This chart illustrates the results of an experiment by a group of Cornell PhDs who created a test to see how different music types affected the collaborative behavior of different groups of people.
They recruited 188 undergrads to take part in a “voluntary contribution mechanism” (VCM) experiment, a well-established tool that researchers use to measure and manipulate cooperative behavior among research subjects.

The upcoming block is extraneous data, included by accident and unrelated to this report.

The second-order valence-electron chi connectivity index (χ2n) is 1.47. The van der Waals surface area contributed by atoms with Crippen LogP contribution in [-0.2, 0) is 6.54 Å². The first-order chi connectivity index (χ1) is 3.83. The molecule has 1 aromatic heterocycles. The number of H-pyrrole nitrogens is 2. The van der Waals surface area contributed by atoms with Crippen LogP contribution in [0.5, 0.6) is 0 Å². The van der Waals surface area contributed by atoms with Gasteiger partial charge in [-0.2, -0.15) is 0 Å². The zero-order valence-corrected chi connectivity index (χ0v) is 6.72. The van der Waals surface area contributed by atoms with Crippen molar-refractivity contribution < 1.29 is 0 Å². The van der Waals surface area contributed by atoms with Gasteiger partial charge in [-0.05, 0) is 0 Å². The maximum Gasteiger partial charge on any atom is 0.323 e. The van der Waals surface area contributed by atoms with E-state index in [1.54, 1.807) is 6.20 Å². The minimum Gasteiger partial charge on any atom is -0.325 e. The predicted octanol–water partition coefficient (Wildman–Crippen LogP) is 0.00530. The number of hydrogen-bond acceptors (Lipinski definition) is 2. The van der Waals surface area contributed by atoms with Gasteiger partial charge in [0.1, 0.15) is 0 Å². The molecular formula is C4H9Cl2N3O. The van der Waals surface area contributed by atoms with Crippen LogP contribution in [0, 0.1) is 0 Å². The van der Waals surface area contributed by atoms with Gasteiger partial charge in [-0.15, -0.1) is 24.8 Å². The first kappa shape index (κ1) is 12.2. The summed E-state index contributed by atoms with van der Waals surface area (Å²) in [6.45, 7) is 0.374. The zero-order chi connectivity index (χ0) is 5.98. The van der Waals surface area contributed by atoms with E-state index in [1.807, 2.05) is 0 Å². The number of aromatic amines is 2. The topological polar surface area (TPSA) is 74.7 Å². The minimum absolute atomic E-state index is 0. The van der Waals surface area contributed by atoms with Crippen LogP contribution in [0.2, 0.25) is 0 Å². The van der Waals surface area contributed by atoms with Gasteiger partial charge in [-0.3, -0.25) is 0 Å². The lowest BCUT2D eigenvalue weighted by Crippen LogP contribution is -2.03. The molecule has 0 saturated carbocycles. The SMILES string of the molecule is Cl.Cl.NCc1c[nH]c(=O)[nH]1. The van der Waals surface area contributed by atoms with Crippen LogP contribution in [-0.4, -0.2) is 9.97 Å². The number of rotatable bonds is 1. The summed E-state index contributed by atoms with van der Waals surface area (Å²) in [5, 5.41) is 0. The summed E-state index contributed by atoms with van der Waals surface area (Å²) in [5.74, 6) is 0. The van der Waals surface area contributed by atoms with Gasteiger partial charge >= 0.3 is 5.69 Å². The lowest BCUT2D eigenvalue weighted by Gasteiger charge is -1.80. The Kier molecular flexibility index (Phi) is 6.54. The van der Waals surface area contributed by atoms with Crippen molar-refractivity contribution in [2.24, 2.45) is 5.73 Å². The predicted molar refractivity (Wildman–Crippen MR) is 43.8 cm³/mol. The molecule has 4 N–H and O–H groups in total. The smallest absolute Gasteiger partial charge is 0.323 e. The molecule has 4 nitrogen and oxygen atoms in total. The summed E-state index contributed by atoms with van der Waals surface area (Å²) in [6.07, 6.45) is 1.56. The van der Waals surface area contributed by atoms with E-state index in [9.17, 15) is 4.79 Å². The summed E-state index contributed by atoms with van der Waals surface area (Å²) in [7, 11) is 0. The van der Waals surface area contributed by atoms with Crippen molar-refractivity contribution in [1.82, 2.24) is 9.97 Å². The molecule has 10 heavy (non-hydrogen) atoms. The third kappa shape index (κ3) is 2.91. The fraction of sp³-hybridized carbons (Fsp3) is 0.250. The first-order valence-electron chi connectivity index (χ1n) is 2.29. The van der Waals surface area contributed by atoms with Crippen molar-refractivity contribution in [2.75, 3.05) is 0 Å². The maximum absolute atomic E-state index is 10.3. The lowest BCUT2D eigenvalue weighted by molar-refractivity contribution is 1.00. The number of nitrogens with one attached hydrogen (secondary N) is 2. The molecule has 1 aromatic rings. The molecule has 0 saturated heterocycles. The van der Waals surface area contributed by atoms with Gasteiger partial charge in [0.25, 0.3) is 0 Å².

The students were split into anonymous groups of three and interacted with each other via computer monitors. The VCM trial ran for 20 rounds. In each round, each student was given an allotment of cash that they could either contribute to a group pool or keep for themselves. Cash given to the group pool was multiplied 1.5 times before being distributed among the individuals, creating an incentive for giving.
The researchers found that through all 20 round of the experiment, one group of participants contributed more often.
“We found significantly and persistently higher levels of cooperative behavior by participants who were played Happy music when compared with the other two conditions,” the researchers wrote.